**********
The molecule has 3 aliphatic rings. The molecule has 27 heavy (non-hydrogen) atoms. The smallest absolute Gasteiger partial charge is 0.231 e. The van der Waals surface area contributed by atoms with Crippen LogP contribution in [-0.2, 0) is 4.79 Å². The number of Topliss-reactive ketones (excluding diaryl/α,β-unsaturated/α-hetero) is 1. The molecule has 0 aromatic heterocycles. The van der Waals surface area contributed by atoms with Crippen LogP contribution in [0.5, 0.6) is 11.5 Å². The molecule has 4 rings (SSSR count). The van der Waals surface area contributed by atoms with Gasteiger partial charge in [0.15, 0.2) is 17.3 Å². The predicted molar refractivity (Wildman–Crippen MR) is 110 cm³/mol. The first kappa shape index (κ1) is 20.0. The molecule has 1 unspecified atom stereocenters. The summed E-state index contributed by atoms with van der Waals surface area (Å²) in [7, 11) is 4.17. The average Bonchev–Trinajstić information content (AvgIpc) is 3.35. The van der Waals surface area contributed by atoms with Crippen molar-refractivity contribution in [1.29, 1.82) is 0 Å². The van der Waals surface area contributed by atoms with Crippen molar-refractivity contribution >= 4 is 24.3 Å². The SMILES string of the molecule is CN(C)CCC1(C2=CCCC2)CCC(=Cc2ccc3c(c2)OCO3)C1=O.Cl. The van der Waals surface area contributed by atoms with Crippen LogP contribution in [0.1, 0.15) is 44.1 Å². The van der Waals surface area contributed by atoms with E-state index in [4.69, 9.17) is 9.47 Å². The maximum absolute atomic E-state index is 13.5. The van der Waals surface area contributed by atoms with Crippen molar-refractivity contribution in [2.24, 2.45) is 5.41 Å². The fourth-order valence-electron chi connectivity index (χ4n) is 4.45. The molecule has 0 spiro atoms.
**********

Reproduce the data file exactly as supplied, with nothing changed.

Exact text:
The molecule has 3 aliphatic rings. The molecule has 27 heavy (non-hydrogen) atoms. The smallest absolute Gasteiger partial charge is 0.231 e. The van der Waals surface area contributed by atoms with Crippen LogP contribution in [-0.2, 0) is 4.79 Å². The number of Topliss-reactive ketones (excluding diaryl/α,β-unsaturated/α-hetero) is 1. The molecule has 0 aromatic heterocycles. The van der Waals surface area contributed by atoms with Crippen LogP contribution in [0.5, 0.6) is 11.5 Å². The molecule has 4 rings (SSSR count). The van der Waals surface area contributed by atoms with Gasteiger partial charge in [0.15, 0.2) is 17.3 Å². The predicted molar refractivity (Wildman–Crippen MR) is 110 cm³/mol. The first kappa shape index (κ1) is 20.0. The molecule has 1 unspecified atom stereocenters. The summed E-state index contributed by atoms with van der Waals surface area (Å²) in [7, 11) is 4.17. The average Bonchev–Trinajstić information content (AvgIpc) is 3.35. The van der Waals surface area contributed by atoms with Crippen molar-refractivity contribution in [1.29, 1.82) is 0 Å². The van der Waals surface area contributed by atoms with Crippen molar-refractivity contribution >= 4 is 24.3 Å². The SMILES string of the molecule is CN(C)CCC1(C2=CCCC2)CCC(=Cc2ccc3c(c2)OCO3)C1=O.Cl. The van der Waals surface area contributed by atoms with Crippen LogP contribution in [0.1, 0.15) is 44.1 Å². The van der Waals surface area contributed by atoms with E-state index in [4.69, 9.17) is 9.47 Å². The maximum absolute atomic E-state index is 13.5. The van der Waals surface area contributed by atoms with Crippen molar-refractivity contribution in [2.24, 2.45) is 5.41 Å². The fourth-order valence-electron chi connectivity index (χ4n) is 4.45. The molecule has 0 spiro atoms.